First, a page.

A three-year effort to rebuild part of a busy downtown street is nearly finished. The St. Louis Post-Dispatch reports that the 10-block rebuilding of Tucker Boulevard is expected to be done by August. The project cost nearly $34 million, in part because it required demolition of the rusting bridge-like structure over an old underground streetcar line. Federal stimulus money funded much of the project, which also includes streetscape improvements. The new street will serve as a main route to and from downtown to the new Mississippi River bridge expected to open early next year.
For the third week in a row, St. Louis area residents are cleaning up after weekend storms pounded the metro area. Storms on both Saturday and Sunday brought strong winds, lightening and heavy rain to St. Louis. Flash flooding an issue on many roads over the weekend. The metro-east was hit especially hard, with the National Weather Service reporting 50-mile-per-hour wind gusts and nearly 4-inches of rainfall in about three hours in St. Clair County yesterday. The deluge left up to a foot of standing water on some roads. St. Charles and Warren counties in Missouri were also hit hard with nearly 2-and-a-half inches of rain falling in just two hours. The rain caused a three-hour delay at Busch Stadium and prompted the Muny to cancel the last performance of "Spamalot" last night.
ST. LOUIS (AP) -- Adam Wainwright lost the lead in the seventh, and then he lost his temper.
The St. Louis Cardinals ace strenuously objected to being pulled before Ian Kinsler's go-ahead hit that helped the Texas Rangers complete a soggy three-game interleague sweep with a 2-1 victory Sunday night.
Hearing manager Mike Matheny's assessment that he'd been "laboring" and that it had been "two pretty stressful innings in a row" got Wainwright even hotter.
"He's wrong," Wainwright said after missing a chance to become the National League's first 11-game winner. "You don't want to call your manager out and I would never do that. Laboring is not what I was doing."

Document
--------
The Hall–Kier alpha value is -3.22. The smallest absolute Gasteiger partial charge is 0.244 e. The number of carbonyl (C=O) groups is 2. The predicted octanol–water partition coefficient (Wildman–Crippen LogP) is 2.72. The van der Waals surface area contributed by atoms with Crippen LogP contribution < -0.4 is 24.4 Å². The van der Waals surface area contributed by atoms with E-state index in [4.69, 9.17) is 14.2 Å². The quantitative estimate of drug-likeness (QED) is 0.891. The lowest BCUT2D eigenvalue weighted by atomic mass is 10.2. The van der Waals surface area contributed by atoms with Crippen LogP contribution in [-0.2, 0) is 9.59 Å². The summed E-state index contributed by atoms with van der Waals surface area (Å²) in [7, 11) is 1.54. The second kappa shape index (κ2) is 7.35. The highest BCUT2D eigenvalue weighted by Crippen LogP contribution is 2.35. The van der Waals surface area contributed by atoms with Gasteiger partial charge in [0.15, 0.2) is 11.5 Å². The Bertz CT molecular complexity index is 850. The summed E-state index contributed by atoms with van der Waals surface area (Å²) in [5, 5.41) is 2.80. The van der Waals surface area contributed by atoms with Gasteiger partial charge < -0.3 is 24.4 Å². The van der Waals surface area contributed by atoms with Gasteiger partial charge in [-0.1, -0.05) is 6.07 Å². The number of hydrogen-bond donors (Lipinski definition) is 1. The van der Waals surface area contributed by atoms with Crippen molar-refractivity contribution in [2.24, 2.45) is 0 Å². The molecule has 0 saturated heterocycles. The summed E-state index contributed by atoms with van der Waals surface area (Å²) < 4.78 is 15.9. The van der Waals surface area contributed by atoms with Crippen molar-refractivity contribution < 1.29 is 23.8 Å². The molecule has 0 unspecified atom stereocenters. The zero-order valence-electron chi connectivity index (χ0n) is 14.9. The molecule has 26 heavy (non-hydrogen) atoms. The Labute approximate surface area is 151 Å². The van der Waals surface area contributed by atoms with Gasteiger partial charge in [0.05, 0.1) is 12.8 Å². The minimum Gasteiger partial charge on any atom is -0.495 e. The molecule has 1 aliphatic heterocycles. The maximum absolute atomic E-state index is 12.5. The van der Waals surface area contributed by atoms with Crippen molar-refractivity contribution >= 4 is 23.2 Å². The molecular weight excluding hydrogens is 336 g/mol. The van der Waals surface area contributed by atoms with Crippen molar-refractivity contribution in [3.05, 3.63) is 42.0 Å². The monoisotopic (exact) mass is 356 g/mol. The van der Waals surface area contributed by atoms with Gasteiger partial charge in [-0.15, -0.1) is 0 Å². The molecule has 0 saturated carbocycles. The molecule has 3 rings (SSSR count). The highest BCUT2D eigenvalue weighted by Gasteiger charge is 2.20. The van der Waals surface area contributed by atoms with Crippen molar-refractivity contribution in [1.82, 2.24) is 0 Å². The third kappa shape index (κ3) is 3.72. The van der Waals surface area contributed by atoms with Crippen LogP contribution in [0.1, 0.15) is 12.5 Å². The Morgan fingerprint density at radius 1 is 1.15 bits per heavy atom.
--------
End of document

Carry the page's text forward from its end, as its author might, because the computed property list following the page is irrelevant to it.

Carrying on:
After noting Matheny was in charge and criticizing himself for allowing the tying hit, Wainwright (10-5) had more to say on the issue of fatigue. He gave up an earned run in 6 2-3 innings, ending a string of six straight outings of seven innings or longer during which he'd gone 5-1.
"If you think I'm laboring because I went into deep counts, I went into deep counts all day," Wainwright said. "Made good pitches. That's his opinion."
Wainwright said there was no use trying to persuade Matheny to leave him in the game, because the umpires had already been informed of a double switch. He struck out six and walked one.
"No amount of lobbying ... I wasn't going to stay in that game," Wainwright said. "But I mean, no, I didn't want to come out of that game. I felt I was as strong or stronger at the end than I was in the beginning."
He wouldn't say whether he confronted Matheny in the dugout.
"Even if I did, I would never tell y'all that," Wainwright told reporters. "That's something that stays in here."
The finale of Texas' first visit to Busch Stadium since losing Games 6 and 7 of the 2011 World Series, and first time ever in the regular season, was delayed 2 hours and 59 minutes by heavy rain with less than half of a near-capacity crowd sticking around. The first pitch Saturday night was pushed back 1 hour, 6 minutes and was the third rain delay of the Cardinals' 3-4 homestand.